Sports psychologist and Universiti Malaya lecturer Dr Balbir Singh gives an insight on the minds of our sportsmen.
    INTERVIEW
    [​IMG]By Nicolas Anil

    PETALING JAYA: World number one badminton player Lee Chong Wei was just two points away in the world championships as Malaysia prepared to celebrate an epic win. But that is as far as he gets, as the looming figure of Lin Dan dooms him to yet another crushing defeat.
    How many times have we experienced this time and again?

    One of the biggest questions in the local sporting scene begs the answer, how strong our national athletes are mentally?

    Sports psychologist and Universiti Malaya lecturer Dr Balbir Singh says our athletes are not made to feel like champions.

    “Our athletes are a talented bunch and have the desire to become champions, but the pathway has to be created by the coaches.

    “Currently, we have no psychological programme, which is mandatory for any training programme,” he says.

    These training progammes must include psychological components such as psychical, technical, tactical and psychology.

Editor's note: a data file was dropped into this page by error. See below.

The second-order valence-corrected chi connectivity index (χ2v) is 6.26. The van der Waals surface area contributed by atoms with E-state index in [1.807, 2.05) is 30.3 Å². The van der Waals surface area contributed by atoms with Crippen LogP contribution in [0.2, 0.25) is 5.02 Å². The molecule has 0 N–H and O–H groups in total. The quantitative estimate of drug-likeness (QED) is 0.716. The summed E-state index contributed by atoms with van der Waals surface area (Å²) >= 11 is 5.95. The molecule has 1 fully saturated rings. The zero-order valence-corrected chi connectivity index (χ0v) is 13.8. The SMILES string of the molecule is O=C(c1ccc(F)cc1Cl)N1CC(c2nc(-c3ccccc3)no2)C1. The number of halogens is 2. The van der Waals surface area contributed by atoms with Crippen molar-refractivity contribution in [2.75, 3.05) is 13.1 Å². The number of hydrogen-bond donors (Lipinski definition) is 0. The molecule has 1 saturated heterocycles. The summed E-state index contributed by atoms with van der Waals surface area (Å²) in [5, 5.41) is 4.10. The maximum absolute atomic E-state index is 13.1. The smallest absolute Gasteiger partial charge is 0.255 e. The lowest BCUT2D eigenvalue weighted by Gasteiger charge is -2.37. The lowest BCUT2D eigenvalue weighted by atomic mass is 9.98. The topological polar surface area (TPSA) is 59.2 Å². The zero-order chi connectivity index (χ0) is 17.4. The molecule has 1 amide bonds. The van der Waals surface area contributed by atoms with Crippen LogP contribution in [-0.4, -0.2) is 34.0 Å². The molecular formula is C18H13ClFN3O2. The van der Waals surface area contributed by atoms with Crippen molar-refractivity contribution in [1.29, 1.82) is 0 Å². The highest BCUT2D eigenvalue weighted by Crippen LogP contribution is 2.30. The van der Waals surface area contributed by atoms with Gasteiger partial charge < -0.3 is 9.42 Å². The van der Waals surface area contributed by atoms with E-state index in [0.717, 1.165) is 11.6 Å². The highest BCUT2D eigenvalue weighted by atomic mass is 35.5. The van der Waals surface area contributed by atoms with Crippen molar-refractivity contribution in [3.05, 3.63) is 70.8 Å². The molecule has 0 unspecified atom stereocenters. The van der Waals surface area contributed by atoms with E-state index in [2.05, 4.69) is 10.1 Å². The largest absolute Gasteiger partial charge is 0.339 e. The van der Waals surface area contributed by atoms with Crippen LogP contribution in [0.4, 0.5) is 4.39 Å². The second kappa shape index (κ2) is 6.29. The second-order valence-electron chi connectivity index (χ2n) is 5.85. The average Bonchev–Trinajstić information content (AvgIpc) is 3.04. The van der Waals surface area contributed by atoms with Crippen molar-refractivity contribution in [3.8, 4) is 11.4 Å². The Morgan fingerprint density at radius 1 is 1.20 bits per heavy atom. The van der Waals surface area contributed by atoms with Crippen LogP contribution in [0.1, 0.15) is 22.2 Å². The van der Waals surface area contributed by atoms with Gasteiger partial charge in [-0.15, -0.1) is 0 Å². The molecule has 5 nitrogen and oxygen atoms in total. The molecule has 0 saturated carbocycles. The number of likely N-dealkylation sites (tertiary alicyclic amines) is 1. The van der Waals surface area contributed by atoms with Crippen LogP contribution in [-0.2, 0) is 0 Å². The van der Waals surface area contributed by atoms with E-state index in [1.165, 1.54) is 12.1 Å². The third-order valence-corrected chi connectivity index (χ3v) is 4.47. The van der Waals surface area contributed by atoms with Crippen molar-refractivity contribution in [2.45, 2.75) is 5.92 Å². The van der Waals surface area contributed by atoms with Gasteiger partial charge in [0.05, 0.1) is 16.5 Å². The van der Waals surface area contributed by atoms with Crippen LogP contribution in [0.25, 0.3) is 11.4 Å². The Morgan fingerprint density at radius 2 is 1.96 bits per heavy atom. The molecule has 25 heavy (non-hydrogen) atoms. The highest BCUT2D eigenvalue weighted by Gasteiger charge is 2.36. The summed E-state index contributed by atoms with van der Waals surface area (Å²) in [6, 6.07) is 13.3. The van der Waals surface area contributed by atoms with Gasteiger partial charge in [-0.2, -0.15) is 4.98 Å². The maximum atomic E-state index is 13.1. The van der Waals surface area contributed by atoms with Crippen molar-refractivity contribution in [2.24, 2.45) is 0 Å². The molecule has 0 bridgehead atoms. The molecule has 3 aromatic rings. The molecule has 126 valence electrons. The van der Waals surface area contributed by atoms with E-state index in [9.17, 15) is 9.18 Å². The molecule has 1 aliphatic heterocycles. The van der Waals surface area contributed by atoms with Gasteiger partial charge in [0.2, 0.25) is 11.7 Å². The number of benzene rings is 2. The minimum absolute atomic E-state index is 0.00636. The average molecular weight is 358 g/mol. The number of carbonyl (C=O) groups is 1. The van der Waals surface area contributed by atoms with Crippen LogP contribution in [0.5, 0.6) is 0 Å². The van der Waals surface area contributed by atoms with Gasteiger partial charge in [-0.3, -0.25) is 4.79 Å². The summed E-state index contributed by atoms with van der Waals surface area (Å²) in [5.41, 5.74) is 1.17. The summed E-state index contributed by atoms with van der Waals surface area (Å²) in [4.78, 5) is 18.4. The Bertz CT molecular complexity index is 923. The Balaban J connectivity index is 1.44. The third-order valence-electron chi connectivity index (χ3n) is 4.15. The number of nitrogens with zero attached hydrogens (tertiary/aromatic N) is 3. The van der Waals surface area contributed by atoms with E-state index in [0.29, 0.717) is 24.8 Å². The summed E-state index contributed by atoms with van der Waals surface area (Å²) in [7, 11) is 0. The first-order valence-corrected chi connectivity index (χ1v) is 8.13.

“Our approach to sports psychology is wrong and coaches are also hardly applying it,” says Balbir, who has vast working experience with sports associations such as the Malaysian Hockey Federation, Badminton Association Malaysia and Football Association Malaysia.

    “Our athletes are not made to feel like champions, and sports science is hardly used except in hockey and squash, where there is a proper psychology training and regime,” he said.

    Winning is not everything, winning is the only thing, says Balbir, adding that psychology is a key ingredient for any athlete, and is a telling point between success and failure.